D. A. Pennebaker and Chris Hegedus, Town Bloody Hall, 1971, color, sound, 82 minutes.


IN OUR ERA OF HASHTAG FEMINISM, few chronicles of the movement’s second wave remain as bracing as the restless documentary Town Bloody Hall by direct-cinema stalwarts D. A. Pennebaker and Chris Hegedus. A record of the “Dialogue on Women’s Liberation” held on April 30, 1971, in Manhattan’s Town Hall, a venerable performance venue on West Forty-Third Street, the event was sponsored by the Theatre for Ideas, which New York magazine hailed in 1969 as “the forum for [the city’s] intellectual elite.” Occasioning this colloquy was the appearance, in the March 1971 issue of Harper’s, of Norman Mailer’s incendiary essay “The Prisoner of Sex,” his reply to the drubbing he got by Kate Millett in her landmark feminist treatise Sexual Politics (1970).

Mailer, in suit jacket and striped tie, moderates the symposium, alternately provoking further outrage from, flirting with, or railing against the four panelists (and/or the audience), who speak in alphabetical order: Jacqueline Ceballos, president of the New York chapter of NOW; Germaine Greer, author of The Female Eunuch (1970); Jill Johnston, cultural critic for the Village Voice; and Diana Trilling, literary-critic doyenne. (Conspicuous by her absence, Millett is mentioned throughout the evening. The same year that Town Bloody Hall was shot, Millett released her own documentary Three Lives, a triptych of autobiographical accounts by women.) True to the name of the event’s promoting institution, the conversation demonstrates both theater and ideas, with the former more in evidence, whether onstage or among the literati-glutted attendees. Preemptively declaring that NOW “is considered the square organization of women’s liberation,” Ceballos delivers a vanilla speech that is significantly enlivened when spectator Gregory Corso storms out, yelling, “All of humanity! Not just half of humanity!”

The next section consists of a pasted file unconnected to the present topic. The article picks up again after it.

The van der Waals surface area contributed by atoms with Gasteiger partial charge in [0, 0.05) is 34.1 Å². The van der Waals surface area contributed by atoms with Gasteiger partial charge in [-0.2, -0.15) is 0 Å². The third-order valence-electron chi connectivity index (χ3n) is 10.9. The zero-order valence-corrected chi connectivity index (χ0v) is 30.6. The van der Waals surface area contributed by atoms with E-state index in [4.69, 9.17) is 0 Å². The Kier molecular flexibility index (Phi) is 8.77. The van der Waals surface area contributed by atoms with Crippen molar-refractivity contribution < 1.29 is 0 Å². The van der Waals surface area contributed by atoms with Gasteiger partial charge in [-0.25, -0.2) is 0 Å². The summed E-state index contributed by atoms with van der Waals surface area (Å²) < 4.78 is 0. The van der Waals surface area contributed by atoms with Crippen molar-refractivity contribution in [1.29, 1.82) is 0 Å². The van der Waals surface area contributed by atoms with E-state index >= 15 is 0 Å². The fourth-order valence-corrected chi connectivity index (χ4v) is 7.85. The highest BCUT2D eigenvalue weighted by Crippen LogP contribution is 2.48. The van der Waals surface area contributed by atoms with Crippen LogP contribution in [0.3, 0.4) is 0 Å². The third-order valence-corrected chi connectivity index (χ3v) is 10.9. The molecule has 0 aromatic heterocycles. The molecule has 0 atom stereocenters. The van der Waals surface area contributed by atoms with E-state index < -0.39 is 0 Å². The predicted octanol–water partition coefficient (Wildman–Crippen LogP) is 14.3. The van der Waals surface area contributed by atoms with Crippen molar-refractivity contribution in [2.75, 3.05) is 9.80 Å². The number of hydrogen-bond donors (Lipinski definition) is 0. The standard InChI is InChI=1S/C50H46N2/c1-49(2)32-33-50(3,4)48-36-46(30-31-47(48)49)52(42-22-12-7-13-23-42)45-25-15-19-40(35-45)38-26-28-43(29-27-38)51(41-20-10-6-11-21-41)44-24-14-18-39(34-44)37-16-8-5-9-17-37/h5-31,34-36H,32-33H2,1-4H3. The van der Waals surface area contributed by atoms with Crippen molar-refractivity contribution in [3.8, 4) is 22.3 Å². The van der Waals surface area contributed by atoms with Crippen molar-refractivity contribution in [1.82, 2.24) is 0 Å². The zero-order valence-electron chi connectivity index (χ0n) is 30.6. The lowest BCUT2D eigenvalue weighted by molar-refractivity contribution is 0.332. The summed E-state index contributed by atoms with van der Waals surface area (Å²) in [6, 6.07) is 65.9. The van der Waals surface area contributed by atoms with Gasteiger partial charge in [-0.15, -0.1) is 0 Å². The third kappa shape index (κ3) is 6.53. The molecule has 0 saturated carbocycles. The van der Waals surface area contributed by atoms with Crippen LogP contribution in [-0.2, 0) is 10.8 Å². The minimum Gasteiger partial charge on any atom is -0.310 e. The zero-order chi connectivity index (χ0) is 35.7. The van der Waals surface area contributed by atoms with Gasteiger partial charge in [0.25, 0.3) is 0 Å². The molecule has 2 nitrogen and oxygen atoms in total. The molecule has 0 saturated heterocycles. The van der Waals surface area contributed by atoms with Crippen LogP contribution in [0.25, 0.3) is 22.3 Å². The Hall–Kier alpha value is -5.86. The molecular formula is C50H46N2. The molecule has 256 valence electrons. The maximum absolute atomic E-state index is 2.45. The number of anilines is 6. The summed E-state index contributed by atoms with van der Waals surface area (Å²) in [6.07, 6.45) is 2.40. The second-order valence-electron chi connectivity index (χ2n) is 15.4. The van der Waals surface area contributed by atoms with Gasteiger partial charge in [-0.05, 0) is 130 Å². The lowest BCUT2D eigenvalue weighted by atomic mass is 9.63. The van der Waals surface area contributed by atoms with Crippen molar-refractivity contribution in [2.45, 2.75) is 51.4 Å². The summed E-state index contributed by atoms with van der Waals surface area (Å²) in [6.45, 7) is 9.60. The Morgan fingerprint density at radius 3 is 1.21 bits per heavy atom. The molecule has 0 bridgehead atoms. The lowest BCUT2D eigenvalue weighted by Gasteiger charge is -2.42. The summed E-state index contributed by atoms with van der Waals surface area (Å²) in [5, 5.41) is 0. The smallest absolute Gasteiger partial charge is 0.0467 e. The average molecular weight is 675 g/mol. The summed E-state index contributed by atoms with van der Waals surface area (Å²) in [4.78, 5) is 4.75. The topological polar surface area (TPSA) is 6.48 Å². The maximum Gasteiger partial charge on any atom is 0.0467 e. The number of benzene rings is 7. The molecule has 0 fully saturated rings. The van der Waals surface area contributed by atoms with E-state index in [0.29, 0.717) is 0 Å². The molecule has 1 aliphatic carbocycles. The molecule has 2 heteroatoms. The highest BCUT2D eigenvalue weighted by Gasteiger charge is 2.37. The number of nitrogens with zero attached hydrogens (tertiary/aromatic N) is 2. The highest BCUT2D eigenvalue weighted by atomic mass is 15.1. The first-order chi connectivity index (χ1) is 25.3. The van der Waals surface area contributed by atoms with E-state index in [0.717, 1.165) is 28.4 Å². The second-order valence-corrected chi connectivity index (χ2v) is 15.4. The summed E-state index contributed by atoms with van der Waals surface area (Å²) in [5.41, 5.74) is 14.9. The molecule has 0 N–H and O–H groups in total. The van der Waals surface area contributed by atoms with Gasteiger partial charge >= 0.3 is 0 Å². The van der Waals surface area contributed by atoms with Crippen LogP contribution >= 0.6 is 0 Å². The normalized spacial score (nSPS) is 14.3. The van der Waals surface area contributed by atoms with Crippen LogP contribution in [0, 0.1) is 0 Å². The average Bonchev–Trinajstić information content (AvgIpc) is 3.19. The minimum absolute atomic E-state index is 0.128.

Discord also erupts among the panelists. Matronly Trilling upbraids Greer, who had earlier swaggered to the rostrum resplendent in boa and feminist-fist pendant, for her misreading of Freud in The Female Eunuch. The Australian writer—whose exasperated utterance supplies the film with its title, and who appeared a week after this symposium on the cover of Life, which called her the “saucy feminist that even men like”—tartly halts the rebuke with this declaration: “One of the characteristics of oppressed people is that they fight among themselves.”

Or sometimes love: The highlight of Town Bloody Hall—and a defining moment of sapphic sabotage—occurs when Johnston, whose free-associative manifesto begins, “All women are lesbians except those who don’t know it yet,” is joined onstage by two ardent female admirers, this threesome soon collapsing onto the platform in a tangle of groping limbs. The spontaneous same-sex make-out session also prompts Mailer’s best line of the night: “Hey, you know, it’s great you paid twenty-five bucks to see three dirty overalls on the floor when you could see lots of cock and cunt for four dollars just down the street.” Simultaneously twitchy, abusive, arrogant, and self-deprecating, the moderator constantly bears out this tart description found in a 1961 essay by James Baldwin, relaying what the black musicians worshiped by Mailer said of him: “They thought he was a real sweet ofay cat, but a little frantic.” Yet this turbulence isn’t limited to just the hectoring, curly-headed MC; the entire debate at Town Hall is defined by a manic, stimulating energy—the kind that’s hard to replicate via Twitter wars.

Town Bloody Hall screens on Saturday, June 21, at the Museum of Modern Art in New York as part of the series “Flaherty at MoMA: Turning the Inside Out.”

Melissa Anderson